Ductile/brittle Fracture Ductile materials are materials which displays large numbers of plastic deformation, while brittle materials show little or no plastic deformation before fracture. The diagram is the a tensile stress-strain curve, which represents the degree of plastic deformation exhibited by both brittle and ductile materials before fracture. Crack initiation and propagation are vital to fracture. The manner in which the crack propagates through the material gives great insight into the mode of fracture. In ductile material ( ductile fracture), the crack moves slowly and is assisted by large amount of plastic deformation.
It was the most powerful quake ever recorded. Earthquakes will occur on most plate boundaries, other than constructive as this is where new land is formed by magma moving into the gap on the plate boundaries (Alvarez, et al., 2014). Mostly happen on subductive and conservative plate boundaries examples of which are East Asia, when these boundaries crush against each other and create pressure. Eventually, the pressure will build up to a point where it overcomes the friction holding two sections of rock together. The sections will slip, relieving the pressure and creating an earthquake as the energy that was held in the two sections is transferred into seismic waves, also known as an earthquake (Alvarez, et al., 2014).
The tensile strength of the material increases because the subsequent application of tensile stress must nullify the compressive prestress. • This can result in improved structural capacity and serviceability compared to conventionally reinforced concrete. • High-strength tendons are used to produce compression. They are made of high- tensile steels, carbon fibers etc. and consist of threaded bars, single or multiple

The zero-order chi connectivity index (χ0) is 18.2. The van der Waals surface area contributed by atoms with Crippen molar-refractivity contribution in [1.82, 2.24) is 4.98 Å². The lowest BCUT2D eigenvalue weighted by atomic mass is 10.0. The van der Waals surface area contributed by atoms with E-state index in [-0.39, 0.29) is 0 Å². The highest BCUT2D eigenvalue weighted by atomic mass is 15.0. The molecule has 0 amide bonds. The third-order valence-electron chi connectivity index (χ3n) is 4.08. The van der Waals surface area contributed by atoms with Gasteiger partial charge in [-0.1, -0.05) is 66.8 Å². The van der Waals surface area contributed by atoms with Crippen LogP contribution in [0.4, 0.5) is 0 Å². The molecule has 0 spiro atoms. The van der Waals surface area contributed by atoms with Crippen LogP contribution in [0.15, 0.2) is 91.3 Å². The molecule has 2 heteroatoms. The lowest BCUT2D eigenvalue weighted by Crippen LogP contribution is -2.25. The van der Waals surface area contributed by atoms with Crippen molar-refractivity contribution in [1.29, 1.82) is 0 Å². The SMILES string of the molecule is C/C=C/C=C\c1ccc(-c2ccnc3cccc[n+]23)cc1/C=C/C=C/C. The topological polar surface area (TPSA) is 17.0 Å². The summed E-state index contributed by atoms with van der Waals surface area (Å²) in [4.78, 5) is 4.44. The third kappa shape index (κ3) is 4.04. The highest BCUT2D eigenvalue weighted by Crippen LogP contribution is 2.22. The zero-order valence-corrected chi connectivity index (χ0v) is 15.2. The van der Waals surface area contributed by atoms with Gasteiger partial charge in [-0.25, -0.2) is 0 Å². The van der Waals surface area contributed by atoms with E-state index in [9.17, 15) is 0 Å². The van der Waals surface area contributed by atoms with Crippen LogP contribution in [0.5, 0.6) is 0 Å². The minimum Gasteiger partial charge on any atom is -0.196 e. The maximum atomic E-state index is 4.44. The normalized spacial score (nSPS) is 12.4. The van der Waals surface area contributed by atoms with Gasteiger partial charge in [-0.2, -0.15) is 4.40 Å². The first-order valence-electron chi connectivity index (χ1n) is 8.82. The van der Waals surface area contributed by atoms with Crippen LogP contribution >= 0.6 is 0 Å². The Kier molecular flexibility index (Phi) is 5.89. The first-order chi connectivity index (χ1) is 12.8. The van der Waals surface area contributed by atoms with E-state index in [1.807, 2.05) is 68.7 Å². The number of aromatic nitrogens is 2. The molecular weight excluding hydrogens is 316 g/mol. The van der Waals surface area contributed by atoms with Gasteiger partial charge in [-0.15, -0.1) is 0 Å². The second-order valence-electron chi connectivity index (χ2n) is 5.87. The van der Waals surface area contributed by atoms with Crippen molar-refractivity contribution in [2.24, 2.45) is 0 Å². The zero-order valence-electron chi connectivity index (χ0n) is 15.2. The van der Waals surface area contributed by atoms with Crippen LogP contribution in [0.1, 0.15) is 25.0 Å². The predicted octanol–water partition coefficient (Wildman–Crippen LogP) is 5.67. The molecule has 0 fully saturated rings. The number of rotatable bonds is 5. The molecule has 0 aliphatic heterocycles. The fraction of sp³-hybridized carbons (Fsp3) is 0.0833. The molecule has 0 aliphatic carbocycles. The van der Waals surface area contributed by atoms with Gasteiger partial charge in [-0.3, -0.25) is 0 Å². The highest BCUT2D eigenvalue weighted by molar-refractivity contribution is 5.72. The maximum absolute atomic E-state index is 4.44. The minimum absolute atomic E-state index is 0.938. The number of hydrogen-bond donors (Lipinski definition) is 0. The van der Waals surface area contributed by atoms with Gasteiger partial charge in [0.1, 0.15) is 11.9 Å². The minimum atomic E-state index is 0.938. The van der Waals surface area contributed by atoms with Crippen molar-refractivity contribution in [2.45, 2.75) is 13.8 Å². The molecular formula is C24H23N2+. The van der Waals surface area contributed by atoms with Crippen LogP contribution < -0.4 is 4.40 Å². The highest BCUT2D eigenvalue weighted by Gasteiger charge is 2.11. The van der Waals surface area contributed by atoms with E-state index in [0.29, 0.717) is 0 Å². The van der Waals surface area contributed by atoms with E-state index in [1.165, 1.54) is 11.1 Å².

In addition, a weak disorder-induced feature at 1620 cm-1 can also be observed in Raman spectra of shock-synthesized samples. Based on these results, we can conclude that shock loading can not produce pristine graphene, but graphene with many defects due to its extreme loading process. Shock wave action generates high temperature, high pressure and high strain rate. This extremely nonequilibrium 12 process may induce considerable defects in shock-synthesized products. This has also been verified in shock synthesized diamond and graphite .
Matthew Brayton Physics Measuring Lab Report: Purpose: To practice measuring, calculating uncertainty, and creating data tables. In this lab we measured 5 things - The surface area of the top of the one table, the volume of the room in square meters, the width of a single piece of paper, the length of my foot, and the circumference of my head. Data Table for the surface area of the top of one table: Length l /cm +/- 0.4cm Average Length (LAvg) / cm +- 0.4 cm Width (w) /cm +/- .3 cm Average Width (WAvg) /cm +/- .3cm Average Area (AAvg) /cm^2+/- 0.7 cm^2 Average Area (AAvg) / m^2 +- 0.006 Uncertainty of Average Area (UncAA) / m^2 122.1 122.2 60.4 60.4 7375 0.7375 0.006 122.3 60.2 122.1 60.5 Note: We measured our table in the classroom